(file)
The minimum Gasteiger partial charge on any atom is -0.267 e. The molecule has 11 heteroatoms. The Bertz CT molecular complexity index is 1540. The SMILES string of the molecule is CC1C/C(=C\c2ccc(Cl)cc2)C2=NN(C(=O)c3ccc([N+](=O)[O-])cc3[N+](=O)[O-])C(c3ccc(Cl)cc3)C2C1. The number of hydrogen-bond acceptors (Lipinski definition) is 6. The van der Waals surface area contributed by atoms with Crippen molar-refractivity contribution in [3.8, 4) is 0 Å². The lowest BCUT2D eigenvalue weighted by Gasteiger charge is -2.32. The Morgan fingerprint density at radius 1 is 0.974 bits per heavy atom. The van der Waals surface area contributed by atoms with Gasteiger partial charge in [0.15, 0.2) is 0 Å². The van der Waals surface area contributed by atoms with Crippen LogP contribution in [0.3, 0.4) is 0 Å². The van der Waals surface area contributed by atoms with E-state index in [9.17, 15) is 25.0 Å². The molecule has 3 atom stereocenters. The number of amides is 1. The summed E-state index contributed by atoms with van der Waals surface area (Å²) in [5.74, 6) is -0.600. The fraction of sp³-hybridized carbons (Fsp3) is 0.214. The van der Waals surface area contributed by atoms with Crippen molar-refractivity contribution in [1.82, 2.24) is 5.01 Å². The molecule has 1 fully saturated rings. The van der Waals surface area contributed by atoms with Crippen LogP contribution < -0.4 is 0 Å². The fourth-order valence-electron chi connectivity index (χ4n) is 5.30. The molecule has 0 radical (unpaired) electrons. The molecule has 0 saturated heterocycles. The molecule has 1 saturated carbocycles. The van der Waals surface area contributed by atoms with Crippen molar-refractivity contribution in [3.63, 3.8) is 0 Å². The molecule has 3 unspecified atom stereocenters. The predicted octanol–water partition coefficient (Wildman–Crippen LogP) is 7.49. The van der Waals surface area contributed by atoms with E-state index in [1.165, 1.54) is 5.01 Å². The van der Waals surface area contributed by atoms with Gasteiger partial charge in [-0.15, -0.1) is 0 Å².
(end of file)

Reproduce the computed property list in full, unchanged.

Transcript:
The minimum Gasteiger partial charge on any atom is -0.267 e. The molecule has 11 heteroatoms. The Bertz CT molecular complexity index is 1540. The SMILES string of the molecule is CC1C/C(=C\c2ccc(Cl)cc2)C2=NN(C(=O)c3ccc([N+](=O)[O-])cc3[N+](=O)[O-])C(c3ccc(Cl)cc3)C2C1. The number of hydrogen-bond acceptors (Lipinski definition) is 6. The van der Waals surface area contributed by atoms with Crippen molar-refractivity contribution in [3.8, 4) is 0 Å². The lowest BCUT2D eigenvalue weighted by Gasteiger charge is -2.32. The Morgan fingerprint density at radius 1 is 0.974 bits per heavy atom. The van der Waals surface area contributed by atoms with Gasteiger partial charge in [0.15, 0.2) is 0 Å². The van der Waals surface area contributed by atoms with Crippen LogP contribution in [0.3, 0.4) is 0 Å². The van der Waals surface area contributed by atoms with E-state index in [9.17, 15) is 25.0 Å². The molecule has 3 atom stereocenters. The number of amides is 1. The summed E-state index contributed by atoms with van der Waals surface area (Å²) in [5.74, 6) is -0.600. The fraction of sp³-hybridized carbons (Fsp3) is 0.214. The van der Waals surface area contributed by atoms with Crippen molar-refractivity contribution in [1.82, 2.24) is 5.01 Å². The molecule has 1 fully saturated rings. The van der Waals surface area contributed by atoms with Crippen LogP contribution < -0.4 is 0 Å². The fourth-order valence-electron chi connectivity index (χ4n) is 5.30. The molecule has 0 radical (unpaired) electrons. The molecule has 0 saturated heterocycles. The molecule has 1 saturated carbocycles. The van der Waals surface area contributed by atoms with Crippen molar-refractivity contribution in [3.63, 3.8) is 0 Å². The molecule has 3 unspecified atom stereocenters. The predicted octanol–water partition coefficient (Wildman–Crippen LogP) is 7.49. The van der Waals surface area contributed by atoms with E-state index in [1.165, 1.54) is 5.01 Å². The van der Waals surface area contributed by atoms with Gasteiger partial charge in [-0.15, -0.1) is 0 Å².